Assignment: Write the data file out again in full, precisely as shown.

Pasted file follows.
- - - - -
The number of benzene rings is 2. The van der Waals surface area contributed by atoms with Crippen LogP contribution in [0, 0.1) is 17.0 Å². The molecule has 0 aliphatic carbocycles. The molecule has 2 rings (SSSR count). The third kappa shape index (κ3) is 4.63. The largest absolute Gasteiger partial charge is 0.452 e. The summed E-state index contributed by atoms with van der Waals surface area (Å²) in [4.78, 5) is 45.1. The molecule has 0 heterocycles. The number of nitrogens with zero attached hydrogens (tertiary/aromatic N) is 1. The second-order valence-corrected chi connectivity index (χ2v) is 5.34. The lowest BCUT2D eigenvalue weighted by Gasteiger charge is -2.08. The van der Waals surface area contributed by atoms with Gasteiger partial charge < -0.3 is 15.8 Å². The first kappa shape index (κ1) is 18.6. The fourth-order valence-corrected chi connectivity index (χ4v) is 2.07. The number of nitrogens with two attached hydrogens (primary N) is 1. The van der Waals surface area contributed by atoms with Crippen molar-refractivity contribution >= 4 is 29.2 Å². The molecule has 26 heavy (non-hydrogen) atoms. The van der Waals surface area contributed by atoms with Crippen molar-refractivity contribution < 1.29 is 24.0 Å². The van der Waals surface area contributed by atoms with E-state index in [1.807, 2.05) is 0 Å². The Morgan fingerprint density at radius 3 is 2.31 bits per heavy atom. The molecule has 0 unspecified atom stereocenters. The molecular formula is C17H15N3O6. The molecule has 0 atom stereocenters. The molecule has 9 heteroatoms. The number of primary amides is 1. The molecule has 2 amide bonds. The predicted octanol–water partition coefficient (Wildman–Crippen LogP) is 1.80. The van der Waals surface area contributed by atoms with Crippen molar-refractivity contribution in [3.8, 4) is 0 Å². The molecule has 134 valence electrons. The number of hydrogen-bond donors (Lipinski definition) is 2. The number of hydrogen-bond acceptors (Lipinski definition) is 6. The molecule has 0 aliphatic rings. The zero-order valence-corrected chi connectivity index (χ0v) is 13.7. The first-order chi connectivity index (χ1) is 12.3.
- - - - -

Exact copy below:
The number of benzene rings is 2. The van der Waals surface area contributed by atoms with Crippen LogP contribution in [0, 0.1) is 17.0 Å². The molecule has 0 aliphatic carbocycles. The molecule has 2 rings (SSSR count). The third kappa shape index (κ3) is 4.63. The largest absolute Gasteiger partial charge is 0.452 e. The summed E-state index contributed by atoms with van der Waals surface area (Å²) in [4.78, 5) is 45.1. The molecule has 0 heterocycles. The number of nitrogens with zero attached hydrogens (tertiary/aromatic N) is 1. The second-order valence-corrected chi connectivity index (χ2v) is 5.34. The lowest BCUT2D eigenvalue weighted by Gasteiger charge is -2.08. The van der Waals surface area contributed by atoms with Gasteiger partial charge < -0.3 is 15.8 Å². The first kappa shape index (κ1) is 18.6. The fourth-order valence-corrected chi connectivity index (χ4v) is 2.07. The number of nitrogens with two attached hydrogens (primary N) is 1. The van der Waals surface area contributed by atoms with Crippen molar-refractivity contribution >= 4 is 29.2 Å². The molecule has 26 heavy (non-hydrogen) atoms. The van der Waals surface area contributed by atoms with Crippen molar-refractivity contribution < 1.29 is 24.0 Å². The van der Waals surface area contributed by atoms with E-state index in [1.807, 2.05) is 0 Å². The Morgan fingerprint density at radius 3 is 2.31 bits per heavy atom. The molecule has 0 unspecified atom stereocenters. The molecular formula is C17H15N3O6. The molecule has 0 atom stereocenters. The molecule has 9 heteroatoms. The number of primary amides is 1. The molecule has 2 amide bonds. The predicted octanol–water partition coefficient (Wildman–Crippen LogP) is 1.80. The van der Waals surface area contributed by atoms with Crippen molar-refractivity contribution in [3.8, 4) is 0 Å². The molecule has 134 valence electrons. The number of hydrogen-bond donors (Lipinski definition) is 2. The number of hydrogen-bond acceptors (Lipinski definition) is 6. The molecule has 0 aliphatic rings. The zero-order valence-corrected chi connectivity index (χ0v) is 13.7. The first-order chi connectivity index (χ1) is 12.3.